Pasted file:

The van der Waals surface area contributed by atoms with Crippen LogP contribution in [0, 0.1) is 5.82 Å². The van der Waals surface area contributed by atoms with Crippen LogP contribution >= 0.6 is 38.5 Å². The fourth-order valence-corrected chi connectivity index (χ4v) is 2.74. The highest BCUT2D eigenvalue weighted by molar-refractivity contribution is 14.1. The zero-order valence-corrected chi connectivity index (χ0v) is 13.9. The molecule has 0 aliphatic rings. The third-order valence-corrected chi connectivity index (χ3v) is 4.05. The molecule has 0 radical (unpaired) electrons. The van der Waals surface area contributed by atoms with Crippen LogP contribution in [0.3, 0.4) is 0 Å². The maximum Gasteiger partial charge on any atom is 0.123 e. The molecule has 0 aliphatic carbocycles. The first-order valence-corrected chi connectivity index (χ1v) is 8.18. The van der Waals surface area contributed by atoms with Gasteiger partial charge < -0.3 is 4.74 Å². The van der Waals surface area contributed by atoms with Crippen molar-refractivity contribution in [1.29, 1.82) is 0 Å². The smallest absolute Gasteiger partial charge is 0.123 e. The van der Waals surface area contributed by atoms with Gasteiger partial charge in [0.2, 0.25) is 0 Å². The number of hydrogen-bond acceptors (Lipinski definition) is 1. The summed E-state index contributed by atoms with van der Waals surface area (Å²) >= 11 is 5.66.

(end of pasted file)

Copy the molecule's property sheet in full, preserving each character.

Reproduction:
The van der Waals surface area contributed by atoms with Crippen LogP contribution in [0, 0.1) is 5.82 Å². The van der Waals surface area contributed by atoms with Crippen LogP contribution >= 0.6 is 38.5 Å². The fourth-order valence-corrected chi connectivity index (χ4v) is 2.74. The highest BCUT2D eigenvalue weighted by molar-refractivity contribution is 14.1. The zero-order valence-corrected chi connectivity index (χ0v) is 13.9. The molecule has 0 aliphatic rings. The third-order valence-corrected chi connectivity index (χ3v) is 4.05. The molecule has 0 radical (unpaired) electrons. The van der Waals surface area contributed by atoms with Crippen LogP contribution in [0.3, 0.4) is 0 Å². The maximum Gasteiger partial charge on any atom is 0.123 e. The molecule has 0 aliphatic carbocycles. The first-order valence-corrected chi connectivity index (χ1v) is 8.18. The van der Waals surface area contributed by atoms with Gasteiger partial charge < -0.3 is 4.74 Å². The van der Waals surface area contributed by atoms with Crippen molar-refractivity contribution in [1.29, 1.82) is 0 Å². The smallest absolute Gasteiger partial charge is 0.123 e. The van der Waals surface area contributed by atoms with Gasteiger partial charge in [0.2, 0.25) is 0 Å². The number of hydrogen-bond acceptors (Lipinski definition) is 1. The summed E-state index contributed by atoms with van der Waals surface area (Å²) >= 11 is 5.66.